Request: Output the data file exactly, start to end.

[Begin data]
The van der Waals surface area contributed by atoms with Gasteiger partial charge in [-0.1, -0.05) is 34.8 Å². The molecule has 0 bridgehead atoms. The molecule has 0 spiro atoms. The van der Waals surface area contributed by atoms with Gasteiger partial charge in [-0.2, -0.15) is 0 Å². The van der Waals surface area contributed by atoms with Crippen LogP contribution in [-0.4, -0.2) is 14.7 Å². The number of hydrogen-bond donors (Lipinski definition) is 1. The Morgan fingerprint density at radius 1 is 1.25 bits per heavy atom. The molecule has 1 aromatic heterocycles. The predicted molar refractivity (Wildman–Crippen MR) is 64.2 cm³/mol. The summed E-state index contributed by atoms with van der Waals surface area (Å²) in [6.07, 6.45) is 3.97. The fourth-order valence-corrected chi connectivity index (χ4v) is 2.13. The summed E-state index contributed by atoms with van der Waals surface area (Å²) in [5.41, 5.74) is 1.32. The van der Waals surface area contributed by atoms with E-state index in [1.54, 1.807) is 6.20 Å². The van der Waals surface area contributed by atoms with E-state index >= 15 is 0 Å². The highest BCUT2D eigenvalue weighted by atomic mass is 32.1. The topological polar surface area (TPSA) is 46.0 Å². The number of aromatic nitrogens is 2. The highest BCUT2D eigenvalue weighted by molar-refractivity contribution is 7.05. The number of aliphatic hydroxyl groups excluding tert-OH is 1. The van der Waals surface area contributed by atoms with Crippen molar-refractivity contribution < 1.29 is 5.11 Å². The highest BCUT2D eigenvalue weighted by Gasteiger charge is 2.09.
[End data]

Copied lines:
The van der Waals surface area contributed by atoms with Gasteiger partial charge in [-0.1, -0.05) is 34.8 Å². The molecule has 0 bridgehead atoms. The molecule has 0 spiro atoms. The van der Waals surface area contributed by atoms with Gasteiger partial charge in [-0.2, -0.15) is 0 Å². The van der Waals surface area contributed by atoms with Crippen LogP contribution in [-0.4, -0.2) is 14.7 Å². The number of hydrogen-bond donors (Lipinski definition) is 1. The Morgan fingerprint density at radius 1 is 1.25 bits per heavy atom. The molecule has 1 aromatic heterocycles. The predicted molar refractivity (Wildman–Crippen MR) is 64.2 cm³/mol. The summed E-state index contributed by atoms with van der Waals surface area (Å²) in [6.07, 6.45) is 3.97. The fourth-order valence-corrected chi connectivity index (χ4v) is 2.13. The summed E-state index contributed by atoms with van der Waals surface area (Å²) in [5.41, 5.74) is 1.32. The van der Waals surface area contributed by atoms with E-state index in [1.54, 1.807) is 6.20 Å². The van der Waals surface area contributed by atoms with E-state index >= 15 is 0 Å². The highest BCUT2D eigenvalue weighted by atomic mass is 32.1. The topological polar surface area (TPSA) is 46.0 Å². The number of aromatic nitrogens is 2. The highest BCUT2D eigenvalue weighted by molar-refractivity contribution is 7.05. The number of aliphatic hydroxyl groups excluding tert-OH is 1. The van der Waals surface area contributed by atoms with Crippen molar-refractivity contribution < 1.29 is 5.11 Å². The highest BCUT2D eigenvalue weighted by Gasteiger charge is 2.09.